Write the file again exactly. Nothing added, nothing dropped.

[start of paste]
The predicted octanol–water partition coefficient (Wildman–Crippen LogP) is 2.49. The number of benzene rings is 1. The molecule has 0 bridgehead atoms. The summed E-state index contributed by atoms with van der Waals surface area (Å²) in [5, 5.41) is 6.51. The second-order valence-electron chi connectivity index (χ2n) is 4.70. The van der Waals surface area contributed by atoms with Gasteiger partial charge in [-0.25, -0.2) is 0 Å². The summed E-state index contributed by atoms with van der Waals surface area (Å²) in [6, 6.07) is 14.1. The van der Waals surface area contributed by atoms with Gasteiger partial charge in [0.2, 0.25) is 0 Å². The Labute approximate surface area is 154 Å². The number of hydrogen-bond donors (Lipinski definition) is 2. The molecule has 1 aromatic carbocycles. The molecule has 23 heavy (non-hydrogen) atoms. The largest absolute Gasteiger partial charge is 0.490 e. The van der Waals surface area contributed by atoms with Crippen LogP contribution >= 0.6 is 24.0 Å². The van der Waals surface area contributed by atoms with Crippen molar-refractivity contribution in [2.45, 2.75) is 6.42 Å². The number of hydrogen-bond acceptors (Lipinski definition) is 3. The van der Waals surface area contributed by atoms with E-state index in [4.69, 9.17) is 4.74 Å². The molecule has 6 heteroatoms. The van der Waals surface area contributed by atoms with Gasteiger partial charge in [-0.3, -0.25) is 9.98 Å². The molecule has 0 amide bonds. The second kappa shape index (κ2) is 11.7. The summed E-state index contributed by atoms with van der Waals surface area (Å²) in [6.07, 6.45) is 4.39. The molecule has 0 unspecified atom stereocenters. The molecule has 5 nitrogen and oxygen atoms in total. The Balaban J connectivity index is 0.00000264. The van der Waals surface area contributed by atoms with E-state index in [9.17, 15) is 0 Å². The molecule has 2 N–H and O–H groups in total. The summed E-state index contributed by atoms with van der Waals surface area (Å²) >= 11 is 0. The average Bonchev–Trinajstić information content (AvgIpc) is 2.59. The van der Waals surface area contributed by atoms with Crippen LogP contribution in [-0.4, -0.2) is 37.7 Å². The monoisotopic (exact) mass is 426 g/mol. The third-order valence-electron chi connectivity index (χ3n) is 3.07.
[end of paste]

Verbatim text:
The predicted octanol–water partition coefficient (Wildman–Crippen LogP) is 2.49. The number of benzene rings is 1. The molecule has 0 bridgehead atoms. The summed E-state index contributed by atoms with van der Waals surface area (Å²) in [5, 5.41) is 6.51. The second-order valence-electron chi connectivity index (χ2n) is 4.70. The van der Waals surface area contributed by atoms with Gasteiger partial charge in [-0.25, -0.2) is 0 Å². The summed E-state index contributed by atoms with van der Waals surface area (Å²) in [6, 6.07) is 14.1. The van der Waals surface area contributed by atoms with Gasteiger partial charge in [0.2, 0.25) is 0 Å². The Labute approximate surface area is 154 Å². The number of hydrogen-bond donors (Lipinski definition) is 2. The molecule has 1 aromatic carbocycles. The molecule has 23 heavy (non-hydrogen) atoms. The largest absolute Gasteiger partial charge is 0.490 e. The van der Waals surface area contributed by atoms with Crippen LogP contribution >= 0.6 is 24.0 Å². The van der Waals surface area contributed by atoms with Crippen molar-refractivity contribution in [2.45, 2.75) is 6.42 Å². The number of hydrogen-bond acceptors (Lipinski definition) is 3. The van der Waals surface area contributed by atoms with E-state index in [4.69, 9.17) is 4.74 Å². The molecule has 6 heteroatoms. The van der Waals surface area contributed by atoms with Gasteiger partial charge in [-0.3, -0.25) is 9.98 Å². The molecule has 0 amide bonds. The second kappa shape index (κ2) is 11.7. The summed E-state index contributed by atoms with van der Waals surface area (Å²) in [6.07, 6.45) is 4.39. The molecule has 0 unspecified atom stereocenters. The molecule has 5 nitrogen and oxygen atoms in total. The Balaban J connectivity index is 0.00000264. The van der Waals surface area contributed by atoms with E-state index in [9.17, 15) is 0 Å². The molecule has 2 N–H and O–H groups in total. The summed E-state index contributed by atoms with van der Waals surface area (Å²) >= 11 is 0. The average Bonchev–Trinajstić information content (AvgIpc) is 2.59. The van der Waals surface area contributed by atoms with Crippen LogP contribution in [-0.4, -0.2) is 37.7 Å². The monoisotopic (exact) mass is 426 g/mol. The third-order valence-electron chi connectivity index (χ3n) is 3.07.